Among those sources that helped me address these questions was “The Beauty Myth,” written by a feminist scholar, Dr. Naomi Wolf. The book argues that patriarchy leverages beauty standards as a “political weapon” against women’s advancement. In the 1980s, when women acquired more career options, finally escaping what many may have considered a life of domestic drudgery, rigid notions of beauty and body image prevailed through popular media, including women’s magazines and pornography. As a result, women could never feel satisfied with how they look because they must always compare themselves with unrealistic, unattainable, and often manipulated images of other women in media. Wolf states that this constituted “a secret ‘underlife’ poisoning our freedom; infused with notions of beauty, it is a dark vein of self-hatred, physical obsessions, terror of aging, and dread of lost control.” Instead of cultivating their minds, women must work on improving their physical appearance, investing their time, energy, and money into dieting, as well as buying beauty and anti-aging products.
She also points out that conventional ideas of beauty – which do not allow any sign of aging for females, like having wrinkles – solidify how “seniority does not mean prestige but erasure” for women. In 2020 Japan, women occupied less than 8% of management positions in corporations. A survey by Doda, which investigates the gender gap in annual wages within the workforce, revealed that men earn 500,000 yen more than women in their 20s. However, this gap grows exponentially as both men and women grow older. In their 50s, men’s annual salary is over 2,000,000 yen higher than women’s (more than a fourfold increase from their 20s). While many factors come into play regarding gender disparity in labor, the expectation of being “young,” “junior,” and “fresh” contributes to how women are seen as “subservient” or “inferior” and slammed up against the glass ceiling. There may even be a sense that women deserve such fate because they do not feel powerful and worthy.
Reading “The Beauty Myth” was a liberating experience for me. It made me realize that my shames and fears that I honestly did not even want to admit caring about are serious – they are linked to the big problems in society. It also made me think that instead of simply dismissing these anxieties, I should talk about them more openly and try to influence people’s minds. Going back to the Christmas cake analogy, while the need to promote women’s leadership and labor participation has garnered wide attention, our obsession with women’s youth is another issue that must not be overlooked. If mainstream cultural attitudes sustain male dominance, then we must fight against them.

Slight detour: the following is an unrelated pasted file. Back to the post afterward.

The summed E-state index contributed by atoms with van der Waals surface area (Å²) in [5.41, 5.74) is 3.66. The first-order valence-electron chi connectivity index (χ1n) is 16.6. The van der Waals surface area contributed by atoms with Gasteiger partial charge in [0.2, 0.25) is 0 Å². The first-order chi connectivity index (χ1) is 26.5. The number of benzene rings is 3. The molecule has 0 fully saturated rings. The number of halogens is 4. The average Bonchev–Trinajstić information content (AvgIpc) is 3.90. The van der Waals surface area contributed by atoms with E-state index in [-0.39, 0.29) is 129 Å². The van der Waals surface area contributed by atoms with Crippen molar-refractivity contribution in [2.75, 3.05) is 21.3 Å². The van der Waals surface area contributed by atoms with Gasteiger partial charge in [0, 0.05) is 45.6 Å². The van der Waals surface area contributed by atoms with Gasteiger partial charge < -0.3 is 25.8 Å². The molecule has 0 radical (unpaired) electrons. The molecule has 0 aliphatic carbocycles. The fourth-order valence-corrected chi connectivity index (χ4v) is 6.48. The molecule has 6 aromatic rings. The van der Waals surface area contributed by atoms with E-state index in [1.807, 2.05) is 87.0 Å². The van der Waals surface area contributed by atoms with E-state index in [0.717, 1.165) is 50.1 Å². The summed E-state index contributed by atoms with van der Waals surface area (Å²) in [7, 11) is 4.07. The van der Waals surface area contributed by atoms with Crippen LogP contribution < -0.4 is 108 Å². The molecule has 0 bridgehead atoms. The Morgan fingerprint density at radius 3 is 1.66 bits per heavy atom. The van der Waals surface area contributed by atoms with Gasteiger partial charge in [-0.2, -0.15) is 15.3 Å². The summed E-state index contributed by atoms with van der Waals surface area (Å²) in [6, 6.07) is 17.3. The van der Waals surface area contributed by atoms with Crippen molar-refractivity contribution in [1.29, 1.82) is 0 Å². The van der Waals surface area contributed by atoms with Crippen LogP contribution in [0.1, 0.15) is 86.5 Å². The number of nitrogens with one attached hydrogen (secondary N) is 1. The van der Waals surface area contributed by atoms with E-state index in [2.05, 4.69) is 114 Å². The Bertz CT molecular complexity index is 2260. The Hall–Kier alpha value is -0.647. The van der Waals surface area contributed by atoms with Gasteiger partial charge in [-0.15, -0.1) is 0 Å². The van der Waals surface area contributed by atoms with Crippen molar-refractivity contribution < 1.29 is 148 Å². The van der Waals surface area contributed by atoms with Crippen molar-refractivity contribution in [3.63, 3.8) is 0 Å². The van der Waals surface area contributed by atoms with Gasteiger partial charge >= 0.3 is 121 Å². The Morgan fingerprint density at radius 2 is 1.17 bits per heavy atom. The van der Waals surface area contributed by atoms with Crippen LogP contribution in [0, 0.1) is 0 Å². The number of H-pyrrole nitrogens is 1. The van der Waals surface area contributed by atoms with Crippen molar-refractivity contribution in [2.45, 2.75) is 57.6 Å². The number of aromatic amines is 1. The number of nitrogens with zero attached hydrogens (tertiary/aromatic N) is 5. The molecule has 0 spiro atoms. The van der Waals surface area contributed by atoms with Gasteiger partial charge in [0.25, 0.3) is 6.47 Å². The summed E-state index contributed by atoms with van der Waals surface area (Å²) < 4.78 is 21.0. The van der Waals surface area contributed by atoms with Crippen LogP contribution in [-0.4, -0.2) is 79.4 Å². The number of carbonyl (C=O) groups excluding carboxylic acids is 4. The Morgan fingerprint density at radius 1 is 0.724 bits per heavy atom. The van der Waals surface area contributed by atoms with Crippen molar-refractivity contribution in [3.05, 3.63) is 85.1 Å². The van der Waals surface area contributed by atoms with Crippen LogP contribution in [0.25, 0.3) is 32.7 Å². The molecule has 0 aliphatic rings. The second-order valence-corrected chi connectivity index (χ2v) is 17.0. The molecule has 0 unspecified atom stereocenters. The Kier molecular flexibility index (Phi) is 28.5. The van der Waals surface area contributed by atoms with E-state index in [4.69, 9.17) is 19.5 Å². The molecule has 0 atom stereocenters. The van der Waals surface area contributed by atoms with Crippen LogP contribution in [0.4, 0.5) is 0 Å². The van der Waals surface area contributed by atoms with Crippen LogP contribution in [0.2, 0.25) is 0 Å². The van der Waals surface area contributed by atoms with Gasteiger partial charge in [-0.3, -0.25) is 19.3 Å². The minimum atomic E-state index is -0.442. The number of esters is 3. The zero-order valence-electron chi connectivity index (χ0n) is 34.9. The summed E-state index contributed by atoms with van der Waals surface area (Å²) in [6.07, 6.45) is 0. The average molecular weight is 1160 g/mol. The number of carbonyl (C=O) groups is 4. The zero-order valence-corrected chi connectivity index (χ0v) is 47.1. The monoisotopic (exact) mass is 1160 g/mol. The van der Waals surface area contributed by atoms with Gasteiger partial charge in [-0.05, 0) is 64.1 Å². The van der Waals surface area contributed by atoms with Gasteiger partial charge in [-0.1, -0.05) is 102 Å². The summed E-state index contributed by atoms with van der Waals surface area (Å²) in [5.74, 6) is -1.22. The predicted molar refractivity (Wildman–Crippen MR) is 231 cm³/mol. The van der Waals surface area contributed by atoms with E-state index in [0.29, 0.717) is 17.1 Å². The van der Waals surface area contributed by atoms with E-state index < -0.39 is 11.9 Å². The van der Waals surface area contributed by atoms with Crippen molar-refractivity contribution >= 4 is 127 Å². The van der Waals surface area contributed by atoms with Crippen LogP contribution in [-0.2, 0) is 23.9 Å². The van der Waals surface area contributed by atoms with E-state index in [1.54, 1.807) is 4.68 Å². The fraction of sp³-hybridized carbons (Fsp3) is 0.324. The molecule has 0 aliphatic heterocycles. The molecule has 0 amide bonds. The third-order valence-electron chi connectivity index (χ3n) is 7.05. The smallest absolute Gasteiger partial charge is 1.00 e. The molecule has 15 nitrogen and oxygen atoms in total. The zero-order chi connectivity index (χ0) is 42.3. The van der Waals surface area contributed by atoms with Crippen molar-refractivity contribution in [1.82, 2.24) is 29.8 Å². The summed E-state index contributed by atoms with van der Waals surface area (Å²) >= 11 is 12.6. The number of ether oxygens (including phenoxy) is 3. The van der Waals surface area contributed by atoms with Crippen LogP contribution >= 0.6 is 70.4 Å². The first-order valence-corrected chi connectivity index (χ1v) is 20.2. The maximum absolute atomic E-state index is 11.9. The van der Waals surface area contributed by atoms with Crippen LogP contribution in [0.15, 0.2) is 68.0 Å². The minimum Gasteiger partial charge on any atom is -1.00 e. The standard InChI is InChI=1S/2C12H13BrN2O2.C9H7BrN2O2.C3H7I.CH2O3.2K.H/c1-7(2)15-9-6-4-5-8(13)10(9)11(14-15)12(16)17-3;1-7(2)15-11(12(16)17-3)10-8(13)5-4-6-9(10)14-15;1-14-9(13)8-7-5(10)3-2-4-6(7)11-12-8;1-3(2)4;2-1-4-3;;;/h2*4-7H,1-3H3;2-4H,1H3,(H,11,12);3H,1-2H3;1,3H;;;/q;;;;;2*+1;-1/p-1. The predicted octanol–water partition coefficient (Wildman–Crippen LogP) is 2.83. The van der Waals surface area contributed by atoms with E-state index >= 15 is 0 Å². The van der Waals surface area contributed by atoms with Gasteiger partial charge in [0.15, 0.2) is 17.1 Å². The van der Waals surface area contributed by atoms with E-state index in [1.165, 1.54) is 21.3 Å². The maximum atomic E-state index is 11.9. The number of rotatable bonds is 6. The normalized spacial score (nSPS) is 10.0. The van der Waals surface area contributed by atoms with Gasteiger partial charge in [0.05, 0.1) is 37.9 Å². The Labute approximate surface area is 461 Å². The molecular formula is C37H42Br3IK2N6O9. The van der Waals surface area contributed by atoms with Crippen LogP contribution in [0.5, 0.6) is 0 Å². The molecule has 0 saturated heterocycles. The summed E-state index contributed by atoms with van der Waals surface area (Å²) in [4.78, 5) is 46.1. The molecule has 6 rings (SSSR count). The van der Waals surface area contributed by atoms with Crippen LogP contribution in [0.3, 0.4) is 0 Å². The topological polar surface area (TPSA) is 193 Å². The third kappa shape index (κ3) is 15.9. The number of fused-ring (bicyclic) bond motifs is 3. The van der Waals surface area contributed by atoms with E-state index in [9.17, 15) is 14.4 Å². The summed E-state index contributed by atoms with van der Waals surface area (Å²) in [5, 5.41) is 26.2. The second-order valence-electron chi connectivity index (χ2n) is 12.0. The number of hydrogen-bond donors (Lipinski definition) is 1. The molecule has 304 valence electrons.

Fortunately, there seems to be a growing trend across the world for people to embrace diversity in beauty ideals in all kinds of ways, including age. Global celebrities have started to speak up against the ubiquitous age discrimination in Hollywood and the entertainment industry. In Japan, Sato Kondo, a famous newscaster in her late 40s, decided to show up in public with her natural, beautiful, grey hair in 2018, dispelling the caricature of the “young anchorwoman.” As we live in a rapidly aging society, perhaps this emerging fight against ageism is natural, as older people are growing in number and becoming the dominant group in society. Nonetheless, it is encouraging to see individuals take the initiative to dismantle persisting beliefs about femininity and age.
As we strive toward a more inclusive society in which women, minorities, and all people could live comfortably, it is time for us to stand up and break free from our unhealthy obsession with age and appreciate the vast range of human fabulousness. I hope for a future where we can be happy with where we are at, physically and beyond.
About Moeka Iida
Moeka Iida is a public affairs consultant and freelance researcher who graduated from Sophia University. She loves coffee and exploring the intersections of politics, activism, and culture.
Edited by Emiru Okada
Graphic by Emily